If you say that on board Dominique is the skipper and you are the co-skipper, how do you split the work?
“I have specialized in the rig, the equipment, the engine and the deck gear.
How do you work through maneuvers?
“We are very complementary and have tried to compensate for or strengthen our weak points. Dominique does not have my agility, I do not have his strength. But together we are an ideal crew.

What are strong and weak points?
“My strongpoints are my durability, my stamina, my resistance but my weak points are that from time to time I lose my nerve. I know it and Dominique knows it and we accept it, and sometimes it takes a little joke, sometimes I explode. I am Mediterranean but sometimes that deserts me. My weaknesses are small and they are never a handicap. I am Mediterranean but have lived most of my life on the Atlantic coast, but have moved around a lot. I have lived on the Atlantic and in Africa, and also on the Mediterranean. My heart continues to be Mediterranean.

What about the preparation with regards to the food, nutrition and strength and fitness?
“We have a nutritionist who calculates all of our calorific requirements we have across the different climate zones, because we need less in the warmer weather than we do in the south. We have tried different freeze dried options and do have different options to choose between because we do like to have a choice and that is important. You have to be able to like that food rather than just have it as means of giving you energy, it has a psychological role too. When you eat something you like it makes you feel better and that is good for boat speed, for racing.
As far as physically I formulated a plan with Dominique to prepare us for this Barcelona World RACE, based on the strength and power we need, because these are very physical boats. And at 55 years of age we don’t have the strength and agility of  30 or 40 year olds.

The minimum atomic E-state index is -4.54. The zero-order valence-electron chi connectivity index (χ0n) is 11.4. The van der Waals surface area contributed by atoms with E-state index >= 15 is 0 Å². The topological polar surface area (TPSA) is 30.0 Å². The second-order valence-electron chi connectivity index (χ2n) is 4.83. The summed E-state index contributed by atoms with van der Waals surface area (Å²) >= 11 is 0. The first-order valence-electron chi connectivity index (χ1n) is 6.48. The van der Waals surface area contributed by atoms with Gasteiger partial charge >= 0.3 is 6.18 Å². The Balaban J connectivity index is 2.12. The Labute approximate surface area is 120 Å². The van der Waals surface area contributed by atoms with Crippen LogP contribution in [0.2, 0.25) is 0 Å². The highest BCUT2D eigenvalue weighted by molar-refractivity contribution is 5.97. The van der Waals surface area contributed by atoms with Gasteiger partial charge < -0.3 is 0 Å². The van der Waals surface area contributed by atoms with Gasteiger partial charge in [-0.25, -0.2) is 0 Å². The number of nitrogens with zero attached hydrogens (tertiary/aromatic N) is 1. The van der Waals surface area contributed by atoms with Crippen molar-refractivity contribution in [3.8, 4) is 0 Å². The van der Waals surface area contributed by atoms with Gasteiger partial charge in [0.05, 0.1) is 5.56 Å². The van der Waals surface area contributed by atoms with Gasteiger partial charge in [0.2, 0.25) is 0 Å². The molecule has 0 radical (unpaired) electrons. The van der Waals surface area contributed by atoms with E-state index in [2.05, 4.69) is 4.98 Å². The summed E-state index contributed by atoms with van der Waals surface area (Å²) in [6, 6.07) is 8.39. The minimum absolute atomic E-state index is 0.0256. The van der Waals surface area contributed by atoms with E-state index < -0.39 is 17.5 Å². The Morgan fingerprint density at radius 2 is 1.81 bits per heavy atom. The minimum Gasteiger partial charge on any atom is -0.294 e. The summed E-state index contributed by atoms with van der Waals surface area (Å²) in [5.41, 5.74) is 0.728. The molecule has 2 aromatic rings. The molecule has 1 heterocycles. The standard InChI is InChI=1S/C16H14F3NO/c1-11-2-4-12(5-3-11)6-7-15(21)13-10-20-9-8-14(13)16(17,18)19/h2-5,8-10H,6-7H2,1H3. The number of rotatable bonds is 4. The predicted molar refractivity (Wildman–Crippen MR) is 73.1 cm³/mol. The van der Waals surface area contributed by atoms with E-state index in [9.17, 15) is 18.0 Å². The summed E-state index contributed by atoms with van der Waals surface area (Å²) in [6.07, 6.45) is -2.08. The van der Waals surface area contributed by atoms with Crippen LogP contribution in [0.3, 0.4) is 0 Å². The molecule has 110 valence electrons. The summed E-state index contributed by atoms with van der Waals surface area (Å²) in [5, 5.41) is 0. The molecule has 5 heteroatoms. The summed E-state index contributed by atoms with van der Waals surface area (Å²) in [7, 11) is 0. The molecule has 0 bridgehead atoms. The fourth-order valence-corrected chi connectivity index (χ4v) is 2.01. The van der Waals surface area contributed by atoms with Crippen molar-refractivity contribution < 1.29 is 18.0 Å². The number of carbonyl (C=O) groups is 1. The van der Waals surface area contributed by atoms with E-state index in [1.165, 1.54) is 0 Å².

How can you compensate for this with respect to younger, stronger Barcelona World RACE rivals?
“You are less physical for the sake of it. It makes you think more about making a maneuver. And experience always is more valuable than physical strength.
What do you think when you look at the level of this fleet?
“Nothing really….I see the level that girls have reached, Samantha Davies finishing fourth in the Vendée Globe, Ellen MacArthur who finished second, and of course Florence Arthaud who won the Route du Rhum outright. There are women who have won ahead of men, demonstrating that this is not about physical strength. But it is important to think ahead and work out how to get round the physical disadvantage.

You have always lead an athletic, active life, first as an athlete (long jump) then as a windsurfer, then mountain biking and sailing. Is there a time when you think you might stop?
My body will say when I should stop. And at the moment I have no intention of stopping. It is my passion, my life. I feel good, alive doing these things, they make me passionate and there is no reason to consider stopping.”

Would you consider doing a Vendée Globe  or, say, a solo transat race yourself?
“Just at the moment I am not looking beyond this Barcelona World RACE. It is the type of race which changes a person. That is been my objective for the last two years, and I cant even think beyond that. As far as the possibility of sailing without Dominique, then I know that I would not enjoy it as much. I have already raced with Catherine Chabaud, but it would disappoint me not to race with Dominique, and at the moment it does not seem like a possibility.